In this paper, the problem of reconstructing a surface, given a set of scattered data points is addressed. First, a precise formulation of the reconstruction problem is proposed. The solution is mathematically defined as a particular mesh of the surface called the normalized mesh. This solution has the property to be included inside the Delaunay graph. A criterion to select boundary faces inside the Delaunay graph is proposed. This criterion is proven to provide the exact solution in 2D for points sampling a rregular shapes with a sampling path ffl ! 0:38r. In 3D, this results cannot be extended and the criterion cannot retrieve every faces. Some heuristics are then proposed in order to complete the surface. 1 Introduction This paper addresses the problem of meshing a surface only known by an unorganized set of points. Such a problem may occur in many domains including pattern recognition, computer vision, and graphics. Meshing the boundary of an object is useful to study its geometr...
The Crust and the BetaSkeleton: Combinatorial Curve Reconstruction
 Graphical Models and Image Processing
, 1998
"... We construct a graph on a planar point set, which captures its shape in the following sense: if a smooth curve is sampled densely enough, the graph on the samples is a polygonalization of the curve, with no extraneous edges. The required sampling density varies with the Local Feature Size on the cur ..."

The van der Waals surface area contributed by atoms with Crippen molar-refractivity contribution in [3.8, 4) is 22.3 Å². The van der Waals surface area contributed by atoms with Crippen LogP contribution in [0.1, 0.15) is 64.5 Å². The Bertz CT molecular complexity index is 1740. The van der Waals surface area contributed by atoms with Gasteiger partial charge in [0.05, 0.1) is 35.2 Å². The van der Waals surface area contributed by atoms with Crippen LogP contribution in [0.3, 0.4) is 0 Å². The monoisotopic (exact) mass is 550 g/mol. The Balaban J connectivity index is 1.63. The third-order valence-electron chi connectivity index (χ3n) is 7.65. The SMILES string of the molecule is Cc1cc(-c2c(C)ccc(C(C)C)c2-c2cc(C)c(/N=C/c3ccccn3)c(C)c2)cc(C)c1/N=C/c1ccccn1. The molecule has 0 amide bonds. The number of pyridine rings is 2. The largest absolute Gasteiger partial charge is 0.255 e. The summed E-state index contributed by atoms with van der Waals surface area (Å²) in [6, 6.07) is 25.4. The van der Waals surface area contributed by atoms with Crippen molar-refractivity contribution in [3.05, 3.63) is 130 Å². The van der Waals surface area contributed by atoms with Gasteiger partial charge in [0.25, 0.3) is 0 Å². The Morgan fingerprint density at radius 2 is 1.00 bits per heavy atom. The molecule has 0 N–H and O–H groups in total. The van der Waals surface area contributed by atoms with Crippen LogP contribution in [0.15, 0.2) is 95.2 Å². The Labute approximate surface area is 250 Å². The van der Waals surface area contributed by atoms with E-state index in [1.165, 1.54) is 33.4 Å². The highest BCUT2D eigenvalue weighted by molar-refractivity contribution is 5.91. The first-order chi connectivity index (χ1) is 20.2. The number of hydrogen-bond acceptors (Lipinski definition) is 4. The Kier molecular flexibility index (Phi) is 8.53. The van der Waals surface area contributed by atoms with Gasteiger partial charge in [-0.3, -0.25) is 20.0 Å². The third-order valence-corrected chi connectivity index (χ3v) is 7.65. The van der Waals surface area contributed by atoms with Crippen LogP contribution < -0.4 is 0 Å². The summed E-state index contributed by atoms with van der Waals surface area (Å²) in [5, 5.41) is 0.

Abstract

Cited by 49 (0 self)
 Add to MetaCart
We construct a graph on a planar point set, which captures its shape in the following sense: if a smooth curve is sampled densely enough, the graph on the samples is a polygonalization of the curve, with no extraneous edges. The required sampling density varies with the Local Feature Size on the curve, so that areas of less detail can be sampled less densely. We give two different graphs that, in this sense, reconstruct smooth curves: a simple new construction which we call the crust, and the fiskeleton, using a specific value of fi. 1 Introduction There are many situations in which a set of sample points lying on or near a surface is used to reconstruct a polygonal approximation to the surface. In the plane, this problem becomes a sort of unlabeled version of connectthedots: we are given a set of points and asked to connect them into the most likely polygonal curve. We show that under fairly generous and welldefined sampling conditions either of two proximitybased graphs defined ...